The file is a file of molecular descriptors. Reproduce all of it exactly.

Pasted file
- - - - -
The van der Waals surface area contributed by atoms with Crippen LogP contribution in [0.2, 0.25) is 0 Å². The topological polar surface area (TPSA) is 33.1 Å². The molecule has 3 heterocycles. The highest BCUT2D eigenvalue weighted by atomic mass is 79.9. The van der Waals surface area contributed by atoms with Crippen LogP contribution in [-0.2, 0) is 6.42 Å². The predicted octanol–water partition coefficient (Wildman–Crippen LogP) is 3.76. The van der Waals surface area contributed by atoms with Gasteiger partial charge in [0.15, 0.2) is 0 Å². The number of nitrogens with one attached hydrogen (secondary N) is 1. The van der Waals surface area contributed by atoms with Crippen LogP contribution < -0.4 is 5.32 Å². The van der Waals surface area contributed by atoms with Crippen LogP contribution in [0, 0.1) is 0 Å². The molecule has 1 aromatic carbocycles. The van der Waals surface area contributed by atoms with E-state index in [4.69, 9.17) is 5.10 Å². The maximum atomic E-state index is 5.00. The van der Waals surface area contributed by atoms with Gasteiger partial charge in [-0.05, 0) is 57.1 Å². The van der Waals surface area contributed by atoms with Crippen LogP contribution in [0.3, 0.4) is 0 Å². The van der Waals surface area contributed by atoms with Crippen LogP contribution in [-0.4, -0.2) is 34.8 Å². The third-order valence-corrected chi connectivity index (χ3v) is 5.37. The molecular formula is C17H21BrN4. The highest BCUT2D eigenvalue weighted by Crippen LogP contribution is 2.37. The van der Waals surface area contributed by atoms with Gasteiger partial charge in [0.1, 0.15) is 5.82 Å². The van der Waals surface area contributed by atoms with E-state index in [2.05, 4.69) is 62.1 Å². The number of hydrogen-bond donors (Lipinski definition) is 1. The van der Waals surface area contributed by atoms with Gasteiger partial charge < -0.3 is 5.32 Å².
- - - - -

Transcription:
The van der Waals surface area contributed by atoms with Crippen LogP contribution in [0.2, 0.25) is 0 Å². The topological polar surface area (TPSA) is 33.1 Å². The molecule has 3 heterocycles. The highest BCUT2D eigenvalue weighted by atomic mass is 79.9. The van der Waals surface area contributed by atoms with Crippen LogP contribution in [-0.2, 0) is 6.42 Å². The predicted octanol–water partition coefficient (Wildman–Crippen LogP) is 3.76. The van der Waals surface area contributed by atoms with Gasteiger partial charge in [0.15, 0.2) is 0 Å². The number of nitrogens with one attached hydrogen (secondary N) is 1. The van der Waals surface area contributed by atoms with Crippen LogP contribution < -0.4 is 5.32 Å². The van der Waals surface area contributed by atoms with Crippen LogP contribution in [0, 0.1) is 0 Å². The molecule has 1 aromatic carbocycles. The van der Waals surface area contributed by atoms with E-state index in [4.69, 9.17) is 5.10 Å². The maximum atomic E-state index is 5.00. The van der Waals surface area contributed by atoms with Gasteiger partial charge in [-0.05, 0) is 57.1 Å². The van der Waals surface area contributed by atoms with Crippen LogP contribution in [0.3, 0.4) is 0 Å². The van der Waals surface area contributed by atoms with Crippen LogP contribution in [-0.4, -0.2) is 34.8 Å². The third-order valence-corrected chi connectivity index (χ3v) is 5.37. The molecular formula is C17H21BrN4. The highest BCUT2D eigenvalue weighted by Crippen LogP contribution is 2.37. The van der Waals surface area contributed by atoms with Gasteiger partial charge in [0.1, 0.15) is 5.82 Å². The van der Waals surface area contributed by atoms with E-state index in [2.05, 4.69) is 62.1 Å². The number of hydrogen-bond donors (Lipinski definition) is 1. The van der Waals surface area contributed by atoms with Gasteiger partial charge < -0.3 is 5.32 Å².